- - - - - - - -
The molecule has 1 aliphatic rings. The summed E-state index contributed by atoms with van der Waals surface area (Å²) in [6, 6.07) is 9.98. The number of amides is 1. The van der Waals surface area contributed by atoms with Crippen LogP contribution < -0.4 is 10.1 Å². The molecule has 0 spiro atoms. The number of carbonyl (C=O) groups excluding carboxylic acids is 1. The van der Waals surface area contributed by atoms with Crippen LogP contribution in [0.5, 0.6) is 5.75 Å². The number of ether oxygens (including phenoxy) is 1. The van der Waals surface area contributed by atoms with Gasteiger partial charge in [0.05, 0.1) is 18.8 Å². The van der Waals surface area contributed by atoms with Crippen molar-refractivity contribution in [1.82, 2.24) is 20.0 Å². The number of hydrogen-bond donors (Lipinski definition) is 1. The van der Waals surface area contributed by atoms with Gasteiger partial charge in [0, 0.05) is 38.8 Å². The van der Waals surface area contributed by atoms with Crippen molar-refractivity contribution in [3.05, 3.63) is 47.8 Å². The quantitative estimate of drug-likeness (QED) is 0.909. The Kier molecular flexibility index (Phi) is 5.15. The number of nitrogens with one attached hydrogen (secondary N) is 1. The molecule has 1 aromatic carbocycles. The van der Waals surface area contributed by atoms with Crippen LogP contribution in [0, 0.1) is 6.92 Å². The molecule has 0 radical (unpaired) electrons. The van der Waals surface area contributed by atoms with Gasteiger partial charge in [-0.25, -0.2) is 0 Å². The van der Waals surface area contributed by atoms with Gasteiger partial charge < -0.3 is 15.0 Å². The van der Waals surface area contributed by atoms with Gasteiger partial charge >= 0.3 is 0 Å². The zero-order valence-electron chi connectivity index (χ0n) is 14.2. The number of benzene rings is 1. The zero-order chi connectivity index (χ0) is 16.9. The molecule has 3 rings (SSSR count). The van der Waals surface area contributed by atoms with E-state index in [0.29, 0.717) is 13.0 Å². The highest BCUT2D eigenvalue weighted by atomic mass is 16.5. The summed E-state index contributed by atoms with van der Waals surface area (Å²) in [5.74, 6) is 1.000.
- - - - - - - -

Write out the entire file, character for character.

The molecule has 1 aliphatic rings. The summed E-state index contributed by atoms with van der Waals surface area (Å²) in [6, 6.07) is 9.98. The number of amides is 1. The van der Waals surface area contributed by atoms with Crippen LogP contribution < -0.4 is 10.1 Å². The molecule has 0 spiro atoms. The number of carbonyl (C=O) groups excluding carboxylic acids is 1. The van der Waals surface area contributed by atoms with Crippen LogP contribution in [0.5, 0.6) is 5.75 Å². The number of ether oxygens (including phenoxy) is 1. The van der Waals surface area contributed by atoms with Gasteiger partial charge in [0.05, 0.1) is 18.8 Å². The van der Waals surface area contributed by atoms with Crippen molar-refractivity contribution in [1.82, 2.24) is 20.0 Å². The number of hydrogen-bond donors (Lipinski definition) is 1. The van der Waals surface area contributed by atoms with Gasteiger partial charge in [0, 0.05) is 38.8 Å². The van der Waals surface area contributed by atoms with Crippen molar-refractivity contribution in [3.05, 3.63) is 47.8 Å². The quantitative estimate of drug-likeness (QED) is 0.909. The Kier molecular flexibility index (Phi) is 5.15. The number of nitrogens with one attached hydrogen (secondary N) is 1. The molecule has 1 aromatic carbocycles. The van der Waals surface area contributed by atoms with Crippen LogP contribution in [0, 0.1) is 6.92 Å². The molecule has 0 radical (unpaired) electrons. The van der Waals surface area contributed by atoms with Gasteiger partial charge in [-0.25, -0.2) is 0 Å². The van der Waals surface area contributed by atoms with Gasteiger partial charge < -0.3 is 15.0 Å². The van der Waals surface area contributed by atoms with Gasteiger partial charge >= 0.3 is 0 Å². The zero-order valence-electron chi connectivity index (χ0n) is 14.2. The number of benzene rings is 1. The zero-order chi connectivity index (χ0) is 16.9. The molecule has 3 rings (SSSR count). The van der Waals surface area contributed by atoms with E-state index in [0.29, 0.717) is 13.0 Å². The highest BCUT2D eigenvalue weighted by atomic mass is 16.5. The summed E-state index contributed by atoms with van der Waals surface area (Å²) in [5.74, 6) is 1.000.